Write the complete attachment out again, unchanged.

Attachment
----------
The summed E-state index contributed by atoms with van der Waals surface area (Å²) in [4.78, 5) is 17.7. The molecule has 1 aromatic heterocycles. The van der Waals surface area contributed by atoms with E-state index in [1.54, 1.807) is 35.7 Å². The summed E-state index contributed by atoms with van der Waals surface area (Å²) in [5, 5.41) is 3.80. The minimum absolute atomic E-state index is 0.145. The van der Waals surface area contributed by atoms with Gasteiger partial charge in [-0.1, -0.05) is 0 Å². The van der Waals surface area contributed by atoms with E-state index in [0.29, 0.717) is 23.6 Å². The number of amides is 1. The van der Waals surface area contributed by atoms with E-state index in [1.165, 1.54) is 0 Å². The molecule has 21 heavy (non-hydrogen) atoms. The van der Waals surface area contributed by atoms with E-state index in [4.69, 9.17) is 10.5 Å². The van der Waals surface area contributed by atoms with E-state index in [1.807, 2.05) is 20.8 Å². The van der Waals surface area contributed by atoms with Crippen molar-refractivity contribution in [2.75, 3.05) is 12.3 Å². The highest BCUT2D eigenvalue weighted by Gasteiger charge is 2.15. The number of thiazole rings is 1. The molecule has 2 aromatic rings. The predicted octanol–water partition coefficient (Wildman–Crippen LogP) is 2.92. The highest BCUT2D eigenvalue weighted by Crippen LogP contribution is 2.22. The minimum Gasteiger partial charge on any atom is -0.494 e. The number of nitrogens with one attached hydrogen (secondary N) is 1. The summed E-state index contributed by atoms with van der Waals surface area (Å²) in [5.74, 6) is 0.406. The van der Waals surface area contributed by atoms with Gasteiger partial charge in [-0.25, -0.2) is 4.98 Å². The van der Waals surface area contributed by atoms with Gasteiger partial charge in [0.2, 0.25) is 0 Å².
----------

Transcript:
The summed E-state index contributed by atoms with van der Waals surface area (Å²) in [4.78, 5) is 17.7. The molecule has 1 aromatic heterocycles. The van der Waals surface area contributed by atoms with E-state index in [1.54, 1.807) is 35.7 Å². The summed E-state index contributed by atoms with van der Waals surface area (Å²) in [5, 5.41) is 3.80. The minimum absolute atomic E-state index is 0.145. The van der Waals surface area contributed by atoms with Gasteiger partial charge in [-0.1, -0.05) is 0 Å². The van der Waals surface area contributed by atoms with E-state index in [0.29, 0.717) is 23.6 Å². The number of amides is 1. The van der Waals surface area contributed by atoms with E-state index in [1.165, 1.54) is 0 Å². The molecule has 21 heavy (non-hydrogen) atoms. The van der Waals surface area contributed by atoms with E-state index in [4.69, 9.17) is 10.5 Å². The van der Waals surface area contributed by atoms with E-state index in [1.807, 2.05) is 20.8 Å². The van der Waals surface area contributed by atoms with Crippen molar-refractivity contribution in [2.75, 3.05) is 12.3 Å². The highest BCUT2D eigenvalue weighted by Gasteiger charge is 2.15. The number of thiazole rings is 1. The molecule has 2 aromatic rings. The predicted octanol–water partition coefficient (Wildman–Crippen LogP) is 2.92. The highest BCUT2D eigenvalue weighted by Crippen LogP contribution is 2.22. The minimum Gasteiger partial charge on any atom is -0.494 e. The number of nitrogens with one attached hydrogen (secondary N) is 1. The summed E-state index contributed by atoms with van der Waals surface area (Å²) in [5.74, 6) is 0.406. The van der Waals surface area contributed by atoms with Gasteiger partial charge in [-0.25, -0.2) is 4.98 Å². The van der Waals surface area contributed by atoms with Gasteiger partial charge in [0.2, 0.25) is 0 Å².